How to support pharmacists during hospital rotations

Advice on how to facilitate and support pharmacists and trainees undertaking rotations.
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For the first few years of their career, newly qualified pharmacists working in hospitals usually rotate between different ward specialties and areas in the pharmacy department, such as aseptic services and medicines information. Undertaking rotations exposes pharmacists to a wider variety of scenarios than they would usually experience by only working in one area. These varied experiences can help pharmacists develop their clinical knowledge, skills and understanding of different directorate and organisational pressures. Providing consistent, structured rotations can be challenging, as staff turnover and shortages affect service delivery and the level of support that can be provided​[1]​

Trainee pharmacists working in hospitals will also rotate between different ward areas and sections of the pharmacy department. Reforms to the initial education and training of pharmacists has triggered an expansion of placement provision during the undergraduate pharmacy programme and this requires employers and universities to consider how to provide a meaningful learning experience and assess the students’ performance in the workplace​[2]​.

The principles discussed in this article can be applied or adapted to undergraduate placements, especially if these have a longitudinal format. Feedback on tasks completed during placements can be used as evidence towards ‘entrustable professional activities’, which are units of clearly defined professional activities that a learner can complete with a level of supervision linked to their level of competence’​[3]​. This article will provide practical advice on how to facilitate and support high quality rotations for pharmacists and trainees, highlighting how pharmacists undertaking rotations can identify opportunities for completing supervised learning events.

Rotation leads

Each rotation should have an assigned lead who assumes the role of practice supervisor, assesses supervised learning events (SLEs) and acts as a consistent point of contact for the rotational pharmacist. Advanced (or even consultant) pharmacists often oversee ward-based rotations, but other areas, such as the dispensary and aseptic services, may be supervised by a senior pharmacy technician. Practice supervisors supporting rotational pharmacists can use this experience to demonstrate achievement of outcomes 4.2 and 4.3 of the Royal Pharmaceutical Society (RPS)’s ‘Core advanced pharmacist curriculum’ (see Box)​[4]​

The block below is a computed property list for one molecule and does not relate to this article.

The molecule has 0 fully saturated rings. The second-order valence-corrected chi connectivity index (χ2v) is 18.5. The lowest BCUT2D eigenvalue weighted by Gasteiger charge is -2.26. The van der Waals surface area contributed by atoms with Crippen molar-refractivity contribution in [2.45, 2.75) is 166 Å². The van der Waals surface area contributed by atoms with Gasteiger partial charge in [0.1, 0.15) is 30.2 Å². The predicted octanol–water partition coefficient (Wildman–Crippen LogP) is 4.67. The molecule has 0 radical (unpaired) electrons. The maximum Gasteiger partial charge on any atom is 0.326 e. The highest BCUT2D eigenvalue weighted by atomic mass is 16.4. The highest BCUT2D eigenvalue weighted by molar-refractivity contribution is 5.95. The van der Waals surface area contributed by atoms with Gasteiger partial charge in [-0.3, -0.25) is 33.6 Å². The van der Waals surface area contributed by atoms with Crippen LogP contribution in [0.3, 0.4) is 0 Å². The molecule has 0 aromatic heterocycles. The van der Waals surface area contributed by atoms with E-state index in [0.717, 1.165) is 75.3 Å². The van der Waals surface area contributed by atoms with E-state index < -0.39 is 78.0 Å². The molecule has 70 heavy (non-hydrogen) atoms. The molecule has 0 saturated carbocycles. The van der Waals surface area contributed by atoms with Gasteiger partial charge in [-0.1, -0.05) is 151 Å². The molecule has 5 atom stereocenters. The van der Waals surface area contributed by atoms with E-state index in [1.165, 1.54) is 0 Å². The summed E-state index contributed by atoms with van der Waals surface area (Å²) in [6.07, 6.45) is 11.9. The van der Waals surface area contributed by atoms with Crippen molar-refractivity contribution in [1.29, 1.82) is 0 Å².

Box: The Royal Pharmaceutical Society’s ‘Core advanced pharmacist curriculum’ — outcomes 4.2 and 4.3

Outcome 4.2

Supervises others’ performance and development, and provides high-quality feedback, mentorship and support.

Outcome 4.3

Designs and delivers educational interventions that impact at a team and/or organisational level, supporting members of the pharmacy team, the wider multidisciplinary team and/or service users to safely and effectively use medicines.

Providing an induction session

The rotational pharmacist and their practice supervisor should meet a week or two before a rotation starts, if possible, to have an early discussion about objectives and expectations. The rotational pharmacist might find that sharing feedback from completed SLEs with their new practice supervisor will highlight achievements and help individualise development goals for the next period of practice. Providing the rotational pharmacist with a list of essential references and resources can also help them prepare beforehand. 

On the first day of the rotation, rotational pharmacists should be shown the layout of the ward, location of the printer, medicines storage room, information leaflets and any bespoke documentation for that specialty (e.g. prescription charts). They should also be provided with a list of contact and bleep numbers and introduced to the ward staff and informed when ward (and board) rounds and other multidisciplinary team meetings take place.

Setting objectives

Pharmacists undertaking rotations are not expected to know everything straight away and will undoubtedly ask questions and require support. It is not feasible to provide individual didactic teaching sessions during rotations, so a combination of learning materials — such as directed reading and e-learning packages — and supervised learning events should be used. Producing a set of objectives gives the rotation structure and identifies priority areas for the pharmacist to focus on; however, pharmacists will commence rotations with varying levels of baseline knowledge and may therefore need individualised objectives.